Thank you for highlighting such an important topic! Like ABW said in the comment above, I had not realized that these large pharma companies had joined forces on fighting HIV, and I find this collaboration really encouraging. The question you pose on the “responsibility” of private companies to influence public policy is an interesting one – I have typically taken a more cynical view on this question. I would argue that private companies’ involvement in public policy is more often driven by a profit motive, as in the case of tobacco lobbyists and ongoing fights on whether the tobacco industry will be required to cut nicotine levels in cigarettes (https://www.bloomberg.com/news/articles/2017-08-03/big-tobacco-won-t-let-the-fda-cut-nicotine-without-a-fight). Fortunately in the case of ViiV Healthcare, even if the major pharma companies backing its HIV-related efforts are driven by a profit motive, the end results should have a positive net impact on society.

But to answer your second question, what worries me about the ViiV Healthcare’s ability to shape public policy is that none of these major organizations seem particularly focused on fighting for it, based on your point that their reaction to taxes has been “muted.” My concern is that ViiV Healthcare is a smaller organization with multiple stakeholders and backers that are being pulled in many directions. This shared responsibility may ultimately dilute the degree of individual responsibility or urgency that each of these funders may feel toward ViiV Healthcare, which could ultimately lead to a stagnation in progress in the face of isolationist policies. In response, ViiV Healthcare should aim to develop its own dedicated lobbying efforts and greater presence in the UN, to increase its defensibility.

On December 1, 2017, Watson Donner commented on H-E-B vs. Hurricane Harvey: A Case Study in Crisis Response :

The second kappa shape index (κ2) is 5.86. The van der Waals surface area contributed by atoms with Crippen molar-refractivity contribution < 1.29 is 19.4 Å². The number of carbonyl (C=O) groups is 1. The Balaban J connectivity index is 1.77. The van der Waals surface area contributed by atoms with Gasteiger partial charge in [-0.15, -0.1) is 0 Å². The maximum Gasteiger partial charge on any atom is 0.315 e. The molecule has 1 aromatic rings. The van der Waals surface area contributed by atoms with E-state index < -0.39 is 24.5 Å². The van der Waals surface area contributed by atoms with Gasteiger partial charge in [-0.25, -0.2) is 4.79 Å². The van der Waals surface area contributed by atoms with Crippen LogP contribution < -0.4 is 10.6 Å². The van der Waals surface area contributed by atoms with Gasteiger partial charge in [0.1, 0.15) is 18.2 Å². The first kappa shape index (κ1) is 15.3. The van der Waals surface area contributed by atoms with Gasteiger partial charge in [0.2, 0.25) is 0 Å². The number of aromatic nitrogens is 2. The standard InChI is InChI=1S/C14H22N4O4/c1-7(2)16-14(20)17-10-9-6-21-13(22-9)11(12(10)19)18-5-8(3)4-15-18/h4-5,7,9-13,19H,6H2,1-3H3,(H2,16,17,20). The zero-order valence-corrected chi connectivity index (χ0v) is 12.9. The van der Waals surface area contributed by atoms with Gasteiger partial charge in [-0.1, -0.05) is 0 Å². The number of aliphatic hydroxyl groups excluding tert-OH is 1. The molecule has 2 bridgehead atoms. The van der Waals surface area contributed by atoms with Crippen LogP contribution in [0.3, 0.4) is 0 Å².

This was a really interesting perspective on how companies can temporarily change their entire operations, function, and standard practices to dynamically response to unexpected changes – thank you for highlighting it! To answer your first question, I agree with Diana and Whitney’s points that it would not matter if the company pursued this strategy with morality or profit-seeking as drivers. The outcome of maintaining operations for the community in a tragic event is a net benefit, even if the company’s actions were motivated by the bottom line.

However, I would also argue that it is not clear this strategy was profitable for the company, despite preserving top-line growth. While the company projected positive sales growth for the week of the hurricane, I would estimate that H-E-B likely faced heightened costs in transforming its delivery network, such as using additional helicopters or car fleets to maintain production, as well as changing orders to the suppliers with little advance notice. Alternately, if H-E-B did keep costs down while adding in these incremental steps, I would be really interested to see how the company achieved this.